The Parliamentary Ways and Means Committee has recommended that the Excise Department call a fresh tender for a new security feature for liquor bottles following widespread issues over the current security sticker supplied by an Indian company.
The Committee, which presented its first report to Parliament this week, identified many issues related to the implementation of the security feature, Committee Chairman Patali Champika Ranawaka told the Sunday Times. “The security sticker is supposed to be foolproof but we found that it has been widely forged,” he said.
The Indian company, Madras Security Printers (MSP), won the contract in 2018 to supply security stickers to be printed on liquor bottles.
Acting on instructions from the Ways and Means Committee, the Excise Department has been carrying out island-wide raids over the past few weeks to take into custody liquor bottles suspected to contain fake security stickers. The scam is believed to have resulted in the loss of millions of rupees in tax revenue to the Excise Department.
As of Friday (8), 43,776 liquor bottles that were taken into custody have been confirmed to contain fake security stickers. Fines amounting to Rs. 43.4 million have been imposed for bottles that have been identified, Excise Commissioner Kapila Kumarasinghe told the Sunday Times.
The fine consists of compounding fees, defaulted excise charges and late fees.
Tests are continuing to identify whether other bottles taken into custody from the market also contain fake security stickers.
The vast majority of liquor bottles found with fake security stickers were 180ml bottles, according to officials.
The cost of a genuine security sticker is Rs. 1.80. The tax revenue that is lost to the government through a fake security sticker however, is Rs. 2,900 each for a large 750ml liquor bottle, Mr. Ranawaka said.
He noted that the Ways and Means Committee had identified several other shortcomings in the usage of the security sticker. The primary concern was that there was no homogenous identification system for all 23 liquor manufacturing companies. Four companies, including two that account for 73% of the liquor market share, are using a digital image feature while others are using the security sticker. The companies using the digital feature have argued that pasting security stickers is not practical for them due to their speedy production process. Accordingly, Cabinet approval had been granted in 2021 enabling the usage of either a paper-based foolproof sticker or digital image print in the liquor bottles.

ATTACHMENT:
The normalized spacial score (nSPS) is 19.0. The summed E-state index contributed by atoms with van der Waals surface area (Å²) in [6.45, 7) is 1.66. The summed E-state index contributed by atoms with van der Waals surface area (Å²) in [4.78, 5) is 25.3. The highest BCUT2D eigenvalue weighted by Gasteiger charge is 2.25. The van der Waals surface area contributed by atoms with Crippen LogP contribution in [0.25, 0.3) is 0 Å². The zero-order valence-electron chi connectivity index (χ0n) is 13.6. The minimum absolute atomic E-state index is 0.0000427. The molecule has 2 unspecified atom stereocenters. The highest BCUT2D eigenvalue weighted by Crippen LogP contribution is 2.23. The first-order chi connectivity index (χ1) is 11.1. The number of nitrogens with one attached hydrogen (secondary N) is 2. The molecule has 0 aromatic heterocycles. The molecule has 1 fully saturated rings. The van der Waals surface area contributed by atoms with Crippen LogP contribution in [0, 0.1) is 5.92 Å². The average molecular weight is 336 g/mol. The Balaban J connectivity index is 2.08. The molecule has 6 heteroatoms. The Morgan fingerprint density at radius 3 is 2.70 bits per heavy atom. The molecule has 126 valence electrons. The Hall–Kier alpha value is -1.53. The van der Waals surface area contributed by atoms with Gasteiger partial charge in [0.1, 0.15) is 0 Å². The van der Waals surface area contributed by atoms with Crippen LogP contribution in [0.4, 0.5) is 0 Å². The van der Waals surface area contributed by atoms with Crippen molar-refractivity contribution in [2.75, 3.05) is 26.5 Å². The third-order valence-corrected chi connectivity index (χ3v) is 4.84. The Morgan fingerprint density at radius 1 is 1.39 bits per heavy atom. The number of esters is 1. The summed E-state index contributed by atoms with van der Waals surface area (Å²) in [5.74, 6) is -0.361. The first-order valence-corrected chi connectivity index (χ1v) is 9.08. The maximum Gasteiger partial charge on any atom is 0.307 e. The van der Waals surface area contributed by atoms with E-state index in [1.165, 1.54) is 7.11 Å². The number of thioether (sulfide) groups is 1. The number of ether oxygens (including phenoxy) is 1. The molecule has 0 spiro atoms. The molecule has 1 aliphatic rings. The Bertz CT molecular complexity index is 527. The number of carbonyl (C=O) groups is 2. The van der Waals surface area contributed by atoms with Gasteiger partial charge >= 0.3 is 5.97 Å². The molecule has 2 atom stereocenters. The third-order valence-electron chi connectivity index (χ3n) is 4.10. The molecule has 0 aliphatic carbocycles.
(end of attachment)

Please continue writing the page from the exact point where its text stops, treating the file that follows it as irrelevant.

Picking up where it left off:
The Committee, however, has recommended that the Excise Department take measures to include all liquor manufacturers in the system of using the security tax stamp.
The current security sticker system is also not customer-friendly, with only Excise Department officials having the technology to identify genuine stickers from fake ones. As such, the Committee has recommended the introduction of a mobile application with QR-based technology to enable customers to easily identify fake security stickers. Accordingly, a customer must be able to scan the QR code on the security sticker to verify whether the product they are purchasing is genuine or not.
Given the issues regarding delays in tax collection, the Committee has also called for the introduction of an automatic taxation system enabling immediate tax collection after the completion of the production process.
“We have made our recommendations (to call for a fresh tender). The decision is up to the Finance Ministry. If it does not call a fresh tender in line with the recommendations we have made, it will have to explain to us why,” said Mr. Ranawaka.
Meanwhile, the Ways and Means Committee has further recommended that the government expedite the establishment of an Integrated Revenue Management System (IRMS) which links different government agencies including the Excise Department.
Attempts to contact Finance State Minister Ranjith Siyambalapitya proved futile.